The government enacted the Arbitration and Conciliation Act, 1996 in an effort to modernize the 1940 Act. In 1978, the UNCITRAL Secretariat, the Asian African Legal Consultative Committee (AALCC), the International Council for Commercial Arbitration (ICCA) and the International Chamber of Commerce (ICC) met for a consultative meeting, where the participants were of the unanimous view that it would be in the interest of International Commercial Arbitration if UNCITRAL would initiate steps leading to the establishment of uniform standards of arbitral procedure.

The preparation of a Model Law on arbitration was considered the most appropriate way to achieve the desired uniformity. The full text of this Model Law was adopted on 21st June 1985 by UNCITRAL. This is a remarkable legacy given by the United Nations to International Commercial Arbitration, which has influenced Indian Law. In India, the Model Law has been adopted almost in its entirety in the 1996 Act.[13]

This Act repealed all the three previous statutes. Its primary purpose was to encourage arbitration as a cost-effective and quick mechanism for the settlement of commercial disputes. It covers both domestic arbitration and international commercial arbitration.[14] It marked an epoch in the struggle to find an alternative to the traditional adversarial system of litigation in India.

The changes brought about by the 1996 Act were so drastic that the entire case law built up over the previous fifty-six years on arbitration was rendered superfluous. Unfortunately, there was no widespread debate and understanding of the changes before such an important legislative change was enacted. The Government of India enacted the 1996 Act by an ordinance, and then extended its life by another ordinance, before Parliament eventually passed it without reference to Parliamentary Committee.

Arbitration, as practiced in India, instead of shortening the lifespan of the dispute resolution, became one more “inning” in the game. Not only that, the arbitrator and the parties’ lawyers treated arbitration as “extra time” or overtime work to be done after attending to court matters. The result was that the normal session of an arbitration hearing was always for a short duration. Absence of a full-fledged Arbitration Bar effectively prevented arbitrations being heard continuously on day-to-day basis over the normal working hours, viz. 4-5 hours every day. This resulted in elongation of the period for disposal.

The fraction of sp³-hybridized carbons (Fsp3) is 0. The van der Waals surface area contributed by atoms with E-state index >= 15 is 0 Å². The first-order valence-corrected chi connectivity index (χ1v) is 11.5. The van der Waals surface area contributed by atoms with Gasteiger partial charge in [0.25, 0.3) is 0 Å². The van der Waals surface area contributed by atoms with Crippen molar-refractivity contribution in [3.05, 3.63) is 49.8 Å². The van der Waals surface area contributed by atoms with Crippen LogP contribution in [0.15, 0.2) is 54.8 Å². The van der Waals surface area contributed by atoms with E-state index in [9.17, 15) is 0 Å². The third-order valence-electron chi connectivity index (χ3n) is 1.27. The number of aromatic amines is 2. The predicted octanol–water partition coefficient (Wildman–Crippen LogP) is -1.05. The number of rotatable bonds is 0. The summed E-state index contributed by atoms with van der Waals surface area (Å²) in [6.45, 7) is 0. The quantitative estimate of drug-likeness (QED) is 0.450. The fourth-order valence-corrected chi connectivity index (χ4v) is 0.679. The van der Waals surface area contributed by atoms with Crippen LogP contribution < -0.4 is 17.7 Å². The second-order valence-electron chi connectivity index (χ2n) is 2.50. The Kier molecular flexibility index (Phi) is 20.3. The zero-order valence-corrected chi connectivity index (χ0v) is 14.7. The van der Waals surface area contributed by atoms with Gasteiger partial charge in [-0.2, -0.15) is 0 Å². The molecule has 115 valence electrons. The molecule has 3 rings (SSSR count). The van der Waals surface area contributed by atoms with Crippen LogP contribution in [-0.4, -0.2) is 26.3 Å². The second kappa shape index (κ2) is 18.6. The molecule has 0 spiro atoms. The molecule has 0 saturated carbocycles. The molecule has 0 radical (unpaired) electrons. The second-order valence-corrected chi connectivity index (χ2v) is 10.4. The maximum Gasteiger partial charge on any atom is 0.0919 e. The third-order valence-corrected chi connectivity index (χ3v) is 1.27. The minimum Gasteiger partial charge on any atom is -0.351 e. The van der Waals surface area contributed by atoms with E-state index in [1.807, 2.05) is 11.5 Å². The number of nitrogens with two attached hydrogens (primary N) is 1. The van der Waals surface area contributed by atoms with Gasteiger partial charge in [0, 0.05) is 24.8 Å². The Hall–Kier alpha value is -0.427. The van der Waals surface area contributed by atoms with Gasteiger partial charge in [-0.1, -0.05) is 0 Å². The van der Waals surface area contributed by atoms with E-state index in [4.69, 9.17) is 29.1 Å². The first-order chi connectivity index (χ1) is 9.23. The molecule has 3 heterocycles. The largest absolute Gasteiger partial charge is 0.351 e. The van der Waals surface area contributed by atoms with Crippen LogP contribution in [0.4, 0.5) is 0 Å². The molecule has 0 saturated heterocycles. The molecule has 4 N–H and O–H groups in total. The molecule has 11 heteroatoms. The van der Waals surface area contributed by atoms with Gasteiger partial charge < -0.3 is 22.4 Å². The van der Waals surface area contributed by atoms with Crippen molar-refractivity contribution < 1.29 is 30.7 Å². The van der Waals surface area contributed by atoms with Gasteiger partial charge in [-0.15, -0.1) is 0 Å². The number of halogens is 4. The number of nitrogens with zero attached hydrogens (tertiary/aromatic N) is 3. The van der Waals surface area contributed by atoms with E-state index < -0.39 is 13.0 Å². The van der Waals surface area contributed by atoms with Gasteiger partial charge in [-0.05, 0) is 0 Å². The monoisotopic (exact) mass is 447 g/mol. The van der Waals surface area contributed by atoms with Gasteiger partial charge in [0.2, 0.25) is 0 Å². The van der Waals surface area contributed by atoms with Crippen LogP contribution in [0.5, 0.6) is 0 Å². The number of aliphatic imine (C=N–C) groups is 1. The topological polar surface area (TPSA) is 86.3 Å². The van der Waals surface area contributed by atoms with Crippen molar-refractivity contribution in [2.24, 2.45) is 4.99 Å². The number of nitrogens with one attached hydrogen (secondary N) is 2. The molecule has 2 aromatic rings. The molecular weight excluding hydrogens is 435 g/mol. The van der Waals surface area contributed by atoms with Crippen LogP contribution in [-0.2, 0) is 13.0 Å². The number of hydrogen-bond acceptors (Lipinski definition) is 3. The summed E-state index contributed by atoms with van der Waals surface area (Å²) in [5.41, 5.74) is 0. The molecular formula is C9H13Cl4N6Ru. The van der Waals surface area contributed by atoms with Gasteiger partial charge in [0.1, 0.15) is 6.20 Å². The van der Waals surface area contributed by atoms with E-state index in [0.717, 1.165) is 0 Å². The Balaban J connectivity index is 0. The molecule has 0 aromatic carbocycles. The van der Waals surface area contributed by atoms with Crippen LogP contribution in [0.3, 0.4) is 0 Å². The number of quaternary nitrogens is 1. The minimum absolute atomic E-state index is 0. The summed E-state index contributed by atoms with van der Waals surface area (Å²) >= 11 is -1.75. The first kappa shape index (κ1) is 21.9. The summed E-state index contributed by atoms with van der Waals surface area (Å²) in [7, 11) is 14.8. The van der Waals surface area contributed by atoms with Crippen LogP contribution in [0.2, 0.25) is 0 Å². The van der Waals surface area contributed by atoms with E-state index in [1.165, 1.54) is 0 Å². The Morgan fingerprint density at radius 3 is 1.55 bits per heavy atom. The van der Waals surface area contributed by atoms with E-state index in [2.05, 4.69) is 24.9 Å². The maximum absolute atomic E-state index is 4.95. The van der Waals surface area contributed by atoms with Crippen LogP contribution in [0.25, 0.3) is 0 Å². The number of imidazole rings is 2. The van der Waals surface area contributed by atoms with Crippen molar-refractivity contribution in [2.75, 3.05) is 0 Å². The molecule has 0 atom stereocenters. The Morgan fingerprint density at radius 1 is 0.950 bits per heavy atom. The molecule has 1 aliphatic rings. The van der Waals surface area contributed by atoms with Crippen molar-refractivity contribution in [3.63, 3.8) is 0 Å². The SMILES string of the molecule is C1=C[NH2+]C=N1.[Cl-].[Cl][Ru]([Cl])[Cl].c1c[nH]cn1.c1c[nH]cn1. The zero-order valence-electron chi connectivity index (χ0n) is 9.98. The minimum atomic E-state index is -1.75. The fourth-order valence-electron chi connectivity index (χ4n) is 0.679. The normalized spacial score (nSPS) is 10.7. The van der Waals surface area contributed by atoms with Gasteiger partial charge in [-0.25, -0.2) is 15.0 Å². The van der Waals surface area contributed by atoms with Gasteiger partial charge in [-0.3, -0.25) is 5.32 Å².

Veerappa Moily also said in the ADR congress held in the year 2010 that the 1996 Act, although modeled along international standards, has so far proved to be insufficient in meeting the needs of the business community, for the speedy and impartial resolution of disputes in India.[15]

The Law Commission of India prepared a report on the experience of the 1996 Act and suggested a number of amendments. Based on the recommendations of the Commission, the Government of India introduced the Arbitration and Conciliation (Amendment) Bill, 2003, in the Parliament. The standing committee of law ministry felt that provisions of the Bill gave room for excessive intervention by the courts in arbitration proceedings.[16]


ADR can be broadly classified into two categories: court-annexed options (Mediation, Conciliation) and community based dispute resolution mechanism (Lok-Adalat).

The following are the modes of ADR practiced in India:

  1. Arbitration
  2. Mediation
  3. Conciliation
  4. Negotiation
  5. Lok Adalat

1. Arbitration:

The definition of ‘arbitration’ in section 2(1) (a) verbatim reproduces the text of article 2(a) of the Model Law-‘arbitration means any arbitration whether or not administered by a permanent arbitral institution’.[17] It is a procedure in which the dispute is submitted to an arbitral tribunal which makes a decision (an “award”) on the dispute that is binding on the parties.[18]